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International Mine Awareness Day


FILE - A de-miner of the Halo Trust, a British charity that specialize in the removal of land mines, searches for mines in Bagram, north of Kabul, Afghanistan.

The observance is meant to not only remind us that danger lingers long after the conflict is done, but also to detail all the steps taken by the international community to eliminate the threat of landmines and explosive remnants of war.

For people living in former conflict zones, war may not end for years after the last shot has been fired and the peace agreement is signed. For example, landmines and unexploded munitions, remnants of the war between the Revolutionary Armed Forces of Colombia and the Colombian government, stand in the way of post-accord stabilization and reconstruction, and inhibit long-term development.

They render millions of hectares of land unusable, preventing farmers from tending their fields and herders from pasturing their cattle. In too many countries, ordinary travel is dangerous because roads are lined with minefields and a misstep could cost a passerby his or her life. Everyday activities like gathering wood or forest fruits, hauling produce to the market, or even taking a short-cut through the fields are fraught with danger. Too many children have lost their lives and limbs chasing a stray soccer ball into a mine field.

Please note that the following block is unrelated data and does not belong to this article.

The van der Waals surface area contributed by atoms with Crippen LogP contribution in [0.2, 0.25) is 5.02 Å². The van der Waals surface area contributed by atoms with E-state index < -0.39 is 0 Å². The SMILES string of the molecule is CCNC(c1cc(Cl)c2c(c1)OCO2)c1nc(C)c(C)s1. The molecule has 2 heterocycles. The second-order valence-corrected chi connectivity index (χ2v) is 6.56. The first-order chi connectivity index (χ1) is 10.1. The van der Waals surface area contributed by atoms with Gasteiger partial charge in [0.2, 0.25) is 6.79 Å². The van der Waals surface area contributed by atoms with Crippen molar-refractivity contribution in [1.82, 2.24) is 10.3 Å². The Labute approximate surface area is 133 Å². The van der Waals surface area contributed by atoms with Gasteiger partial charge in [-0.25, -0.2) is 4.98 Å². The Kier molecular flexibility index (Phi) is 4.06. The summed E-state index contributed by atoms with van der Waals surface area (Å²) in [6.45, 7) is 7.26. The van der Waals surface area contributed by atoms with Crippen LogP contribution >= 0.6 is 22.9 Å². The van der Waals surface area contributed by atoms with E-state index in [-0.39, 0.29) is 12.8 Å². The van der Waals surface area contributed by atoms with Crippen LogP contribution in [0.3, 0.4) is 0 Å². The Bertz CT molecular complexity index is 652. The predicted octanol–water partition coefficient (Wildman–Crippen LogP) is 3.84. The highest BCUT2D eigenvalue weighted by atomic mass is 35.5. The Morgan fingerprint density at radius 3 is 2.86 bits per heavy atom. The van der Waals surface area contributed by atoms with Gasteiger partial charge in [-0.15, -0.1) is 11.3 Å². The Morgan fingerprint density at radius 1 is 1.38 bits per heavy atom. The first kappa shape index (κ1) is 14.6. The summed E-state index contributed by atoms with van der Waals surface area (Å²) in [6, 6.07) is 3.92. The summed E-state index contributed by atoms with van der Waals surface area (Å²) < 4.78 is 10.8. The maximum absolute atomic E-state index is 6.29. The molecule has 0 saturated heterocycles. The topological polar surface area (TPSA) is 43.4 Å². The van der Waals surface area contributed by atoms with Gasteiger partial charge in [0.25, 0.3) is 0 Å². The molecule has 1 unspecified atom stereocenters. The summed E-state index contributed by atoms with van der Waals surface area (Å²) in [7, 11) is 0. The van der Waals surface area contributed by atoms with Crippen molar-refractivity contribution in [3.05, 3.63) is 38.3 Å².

That is why every April 4th, we observe the United Nations’ International Day for Mine Awareness and Assistance in Mine Action. The observance is meant to not only remind us that danger lingers long after the conflict is done, but also to detail all the steps taken by the international community to eliminate the threat of landmines and explosive remnants of war.

“The United States is working closely with the international community to address this serious humanitarian challenge which puts innocent people, including many children, at risk,” said State Department Acting Spokesperson Mark Toner.

Since 1993, the United States has provided over $2.8 billion in assistance for conventional weapons destruction programs in some 95 countries. “These programs produce tangible, measurable, positive results by providing the expertise and equipment to safely clear landmines and other unexploded ordnance, and to assist landmine accident survivors with rehabilitation and reintegration,” said Spokesperson Toner.

“Secretary [of State Rex] Tillerson underlined the essential role that demining plays in stabilization in Iraq and Syria, as civilians seek to return home to areas liberated from ISIS,” he said.

“On this day of mine awareness, we urge other nations to join us in a robust international partnership with the shared goal of reducing the impact of landmines around the world.”

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